Mendelian analysis links coffee drinking to lower kidney stone risk
Genetic data provide evidence that drinking coffee or caffeine intake in high amounts may cause a reduction in the risk of kidney stones, as shown in a study.
Researchers performed a Mendelian randomization analysis using data from the UK Biobank study (6,536 nephrolithiasis cases and 388,508 noncases) and the FinnGen consortium (3,856 nephrolithiasis cases and 172,757 noncases) to estimate the associations for genetically predicted caffeine consumption.
A total of 15 single-nucleotide polymorphisms (SNPs) associated with coffee consumption were identified from a meta-analysis of four genome-wide association studies (GWAS) on coffee consumption, involving up to 375,833 individuals of European ancestry. Of these SNPs, 12 were used as instrumental variables for coffee consumption. Meanwhile, two variants associated with caffeine consumption were selected from a meta-analysis of six GWAS comprising 9,876 individuals of European ancestry.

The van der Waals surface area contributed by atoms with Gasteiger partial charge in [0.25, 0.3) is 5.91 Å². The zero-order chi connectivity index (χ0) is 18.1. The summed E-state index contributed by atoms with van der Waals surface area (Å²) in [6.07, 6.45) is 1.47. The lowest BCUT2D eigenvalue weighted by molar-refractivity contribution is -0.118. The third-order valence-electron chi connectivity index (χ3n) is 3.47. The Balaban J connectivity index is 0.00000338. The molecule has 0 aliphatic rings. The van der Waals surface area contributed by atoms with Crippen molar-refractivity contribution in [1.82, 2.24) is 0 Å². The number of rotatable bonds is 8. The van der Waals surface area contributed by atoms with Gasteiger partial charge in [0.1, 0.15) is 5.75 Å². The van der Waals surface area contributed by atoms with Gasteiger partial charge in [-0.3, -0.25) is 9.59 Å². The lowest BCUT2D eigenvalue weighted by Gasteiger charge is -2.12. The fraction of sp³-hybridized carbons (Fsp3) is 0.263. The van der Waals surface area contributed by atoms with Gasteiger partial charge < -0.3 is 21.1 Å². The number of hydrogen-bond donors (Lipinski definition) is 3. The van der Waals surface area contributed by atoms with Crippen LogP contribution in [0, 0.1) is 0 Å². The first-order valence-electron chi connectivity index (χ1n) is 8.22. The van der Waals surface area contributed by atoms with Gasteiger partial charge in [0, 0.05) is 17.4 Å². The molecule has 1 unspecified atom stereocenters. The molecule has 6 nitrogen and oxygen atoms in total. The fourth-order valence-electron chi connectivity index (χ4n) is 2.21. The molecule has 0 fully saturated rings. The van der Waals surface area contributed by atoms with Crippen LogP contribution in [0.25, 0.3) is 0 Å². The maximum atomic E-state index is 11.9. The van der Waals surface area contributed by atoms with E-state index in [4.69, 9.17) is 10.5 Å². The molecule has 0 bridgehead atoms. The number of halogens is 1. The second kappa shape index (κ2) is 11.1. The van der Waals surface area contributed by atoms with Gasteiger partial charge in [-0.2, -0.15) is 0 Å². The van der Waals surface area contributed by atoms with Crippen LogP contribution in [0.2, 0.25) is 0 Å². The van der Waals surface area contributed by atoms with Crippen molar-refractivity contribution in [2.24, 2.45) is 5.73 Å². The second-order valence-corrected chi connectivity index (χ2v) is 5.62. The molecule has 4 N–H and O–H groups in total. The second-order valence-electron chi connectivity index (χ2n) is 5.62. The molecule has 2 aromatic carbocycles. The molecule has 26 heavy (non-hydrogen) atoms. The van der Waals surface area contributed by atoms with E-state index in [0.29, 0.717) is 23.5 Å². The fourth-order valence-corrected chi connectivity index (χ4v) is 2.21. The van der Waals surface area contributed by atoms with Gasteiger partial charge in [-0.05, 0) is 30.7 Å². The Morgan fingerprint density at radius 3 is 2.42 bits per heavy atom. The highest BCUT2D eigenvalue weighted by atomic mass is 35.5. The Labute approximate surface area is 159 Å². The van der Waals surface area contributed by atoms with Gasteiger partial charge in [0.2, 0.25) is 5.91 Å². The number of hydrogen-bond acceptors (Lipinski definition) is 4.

Results revealed a significant association between genetically predicted coffee and caffeine intake and a lower risk of kidney stones both in the UK Biobank study and in the FinnGen consortium.
The pooled odds ratios for kidney stones were 0.60 (95 percent confidence interval [CI], 0.46–0.79; p<0.001) per a genetically predicted 50-percent increase in coffee consumption and 0.81 (95 percent CI, 0.69-0.94; p=0.005) per a genetically predicted 80-mg increase in caffeine consumption.
The findings suggest that increasing coffee and caffeine consumption may be a promising strategy in the prevention kidney stones.